Andy Warhol’s nephews are stirring more drama into the stolen “Liz” portrait case. In October, the Andy Warhol Foundation filed a lawsuit against former Warhol bodyguard Agusto Bugarin, claiming he stole a 1964 Liz Taylor painting, making it unsalable.
The Warhol foundation said Bugarin allegedly stole the painting and waited decades to sell it after potential witnesses had died. Two of Warhol’s nephews, James and George Warhola, who have no affiliation with the foundation, have come to Bugarin’s defense.
“It’s absolutely bizarre to me that Agusto is being portrayed as this grand thief,” James wrote. “I have to think that the foundation’s lawyers are lacking in firsthand knowledge of my uncle’s relationship with the Bugarin family. My uncle adored the Bugarin family and he was very generous with them.”
Though Warhol referred to Bugarin as his bodyguard in his diary entries, James insisted that his uncle was just being facetious. “My uncle was always joking,” Warhola said. “He always had a great sense of humor, and Agusto is a small guy.”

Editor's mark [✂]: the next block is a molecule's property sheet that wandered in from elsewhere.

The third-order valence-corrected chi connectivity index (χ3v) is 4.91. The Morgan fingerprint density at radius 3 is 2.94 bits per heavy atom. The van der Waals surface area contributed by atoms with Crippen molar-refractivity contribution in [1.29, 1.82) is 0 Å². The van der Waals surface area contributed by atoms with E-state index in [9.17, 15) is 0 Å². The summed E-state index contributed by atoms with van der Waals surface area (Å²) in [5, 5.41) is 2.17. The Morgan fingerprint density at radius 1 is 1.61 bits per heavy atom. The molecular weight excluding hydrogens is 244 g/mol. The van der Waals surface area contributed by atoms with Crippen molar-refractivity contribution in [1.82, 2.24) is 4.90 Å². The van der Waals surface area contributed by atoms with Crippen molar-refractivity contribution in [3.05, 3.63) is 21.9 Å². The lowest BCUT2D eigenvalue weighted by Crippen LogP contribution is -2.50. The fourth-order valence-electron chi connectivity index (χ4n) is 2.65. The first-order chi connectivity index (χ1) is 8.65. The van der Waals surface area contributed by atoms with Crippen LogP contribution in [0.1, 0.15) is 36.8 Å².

Warhol did tease Bugarin about his height in his first diary entry of him in 1980. “I’d like to get Nena and Aurora’s brother Agosto to be a bodyguard, although he’s like only two feet high, but he’s just out of the Marine Corps and it’s ‘Yes, sir!’ and ‘No, sir!’ and he’s great,” Warhol wrote.
However, in 1981, after a death threat from an unnamed musician, Warhol described Bugarin’s role with more gravity. He wrote in his diary, “And Risa Dickstein, she’s Interview’s lawyer, said she has a detective we can hire, but I’m going to hire Agosto to be my bodyguard and go places with me.”
The Foundation’s lawyers are still confident that they have drawn all the right conclusions. As the Liz Taylor painting remains in storage, the lawsuit prohibits the $20 million sale.
Read more about the story here: http://www.courthousenews.com/2014/12/10/liz-suit-rattles-branches-on-the-warhol-family-tree.htm